Some hope for Zeek Rewards victms

Apr. 08, 2013 @ 09:27 AM

Victims of the mammoth Zeek Rewards pyramid scheme soon may have a route to some restitution as a federal judge considers a plan to allow them to file financial claims.
The receiver overseeing the effort to recoup hundreds of millions of dollars for Zeek Rewards victims is awaiting word from the judge on a claims procedure proposal. Once the judge in the U.S. District Court for Western District of North Carolina signs off on the plan, Zeek Rewards victims could begin filing claims for the first time since federal authorities shut down the pyramid scheme eight months ago. The claims process would open two weeks after the judge OKs the proposal, said receiver Kenneth Bell, an attorney based in Charlotte. 
“With more than 2 million usernames registered with ZeekRewards, the establishment of this process has been a significant undertaking,” Bell writes in a recent update on the receivership website. “It has taken longer than I had hoped, but we had to be sure that the claim process we proposed to the court was in the best interests of the hundreds of thousands of potential claimants while remaining as cost effective as possible.”
When the U.S. Securities and Exchange Commission shut down Zeek Rewards Aug. 17, the federal agency termed it “a $600 million Ponzi scheme on the verge of collapse.” Operating from a nondescript, small office building in Lexington, Zeek Rewards promoted itself for more than a year as a multilevel marketing business. But authorities say it was the classic pyramid scheme in which the operators enriched themselves with proceeds from early customers by propping up the scheme with money from later customers.
Bell previously indicated that he’s recovered about $300 million in assets that can go toward restitution. But Bell has been candid in saying that Zeek Rewards victims — spread across the world — won’t recoup all the money they lost.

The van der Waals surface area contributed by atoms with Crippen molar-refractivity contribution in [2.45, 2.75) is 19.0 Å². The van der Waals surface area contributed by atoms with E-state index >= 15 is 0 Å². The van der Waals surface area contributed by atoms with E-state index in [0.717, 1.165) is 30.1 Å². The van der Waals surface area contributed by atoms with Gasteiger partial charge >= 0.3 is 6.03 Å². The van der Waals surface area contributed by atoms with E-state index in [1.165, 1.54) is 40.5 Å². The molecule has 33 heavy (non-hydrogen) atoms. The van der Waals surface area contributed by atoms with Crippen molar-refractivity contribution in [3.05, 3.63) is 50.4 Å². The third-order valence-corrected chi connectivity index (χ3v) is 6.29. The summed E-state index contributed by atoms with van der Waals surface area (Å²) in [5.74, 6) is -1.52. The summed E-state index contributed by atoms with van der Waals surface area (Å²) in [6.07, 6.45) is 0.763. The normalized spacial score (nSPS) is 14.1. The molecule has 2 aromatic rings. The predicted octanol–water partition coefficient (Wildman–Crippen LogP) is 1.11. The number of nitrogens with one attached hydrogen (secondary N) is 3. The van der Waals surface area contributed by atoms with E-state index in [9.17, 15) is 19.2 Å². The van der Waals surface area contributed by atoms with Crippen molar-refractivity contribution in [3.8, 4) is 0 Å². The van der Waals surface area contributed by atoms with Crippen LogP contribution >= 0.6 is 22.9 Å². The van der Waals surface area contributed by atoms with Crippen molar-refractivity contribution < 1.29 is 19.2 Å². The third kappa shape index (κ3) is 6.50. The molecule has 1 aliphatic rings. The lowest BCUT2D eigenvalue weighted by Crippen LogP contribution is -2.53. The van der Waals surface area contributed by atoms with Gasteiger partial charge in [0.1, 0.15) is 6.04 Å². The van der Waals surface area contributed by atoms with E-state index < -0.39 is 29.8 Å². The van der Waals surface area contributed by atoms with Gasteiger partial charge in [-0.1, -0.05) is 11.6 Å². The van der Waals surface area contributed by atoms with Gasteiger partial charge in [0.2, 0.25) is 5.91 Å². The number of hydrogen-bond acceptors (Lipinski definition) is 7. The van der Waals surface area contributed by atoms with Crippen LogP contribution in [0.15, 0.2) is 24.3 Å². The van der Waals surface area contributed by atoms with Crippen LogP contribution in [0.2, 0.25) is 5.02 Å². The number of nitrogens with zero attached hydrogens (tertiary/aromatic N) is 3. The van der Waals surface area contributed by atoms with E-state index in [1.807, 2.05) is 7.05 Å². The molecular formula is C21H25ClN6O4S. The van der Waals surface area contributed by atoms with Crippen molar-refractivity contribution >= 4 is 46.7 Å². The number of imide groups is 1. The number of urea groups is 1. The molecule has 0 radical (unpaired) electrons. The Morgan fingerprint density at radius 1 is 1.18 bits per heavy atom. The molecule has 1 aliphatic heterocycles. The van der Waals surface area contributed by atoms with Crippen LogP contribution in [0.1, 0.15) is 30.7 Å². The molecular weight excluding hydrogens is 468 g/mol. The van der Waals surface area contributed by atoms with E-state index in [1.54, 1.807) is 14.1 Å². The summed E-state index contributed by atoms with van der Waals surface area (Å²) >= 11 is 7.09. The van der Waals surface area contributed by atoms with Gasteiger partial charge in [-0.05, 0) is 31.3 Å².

“One of the greatest challenges in this matter has been to design a claims process and notice procedures so that affiliates could efficiently assert their claims without causing the receiver to expend all the assets he marshaled,” Bell indicates in a motion submitted to the court. “The challenge of providing cost-effective notice is caused in large part by the large number of affiliates generally, the large number of affiliates located in foreign jurisdictions and the large number of affiliates with missing or incomplete mailing addresses.” | 888-3528


The court-appointed receiver in the Zeek Rewards pyramid scheme recently indicated that he has submitted a  claims process to a judge so victims can have a way to seek restitution on their losses. No claims can be filed, though, until the judge in the U.S. District Court for the Western District of North Carolina approves the receiver's plan. Claim requests can be sent:
By email to the address
By mail to ZeekRewards Receivership, c/o GCG, PO Box 9964, Dublin, OH 43017-5964
For more information, check the receivership website at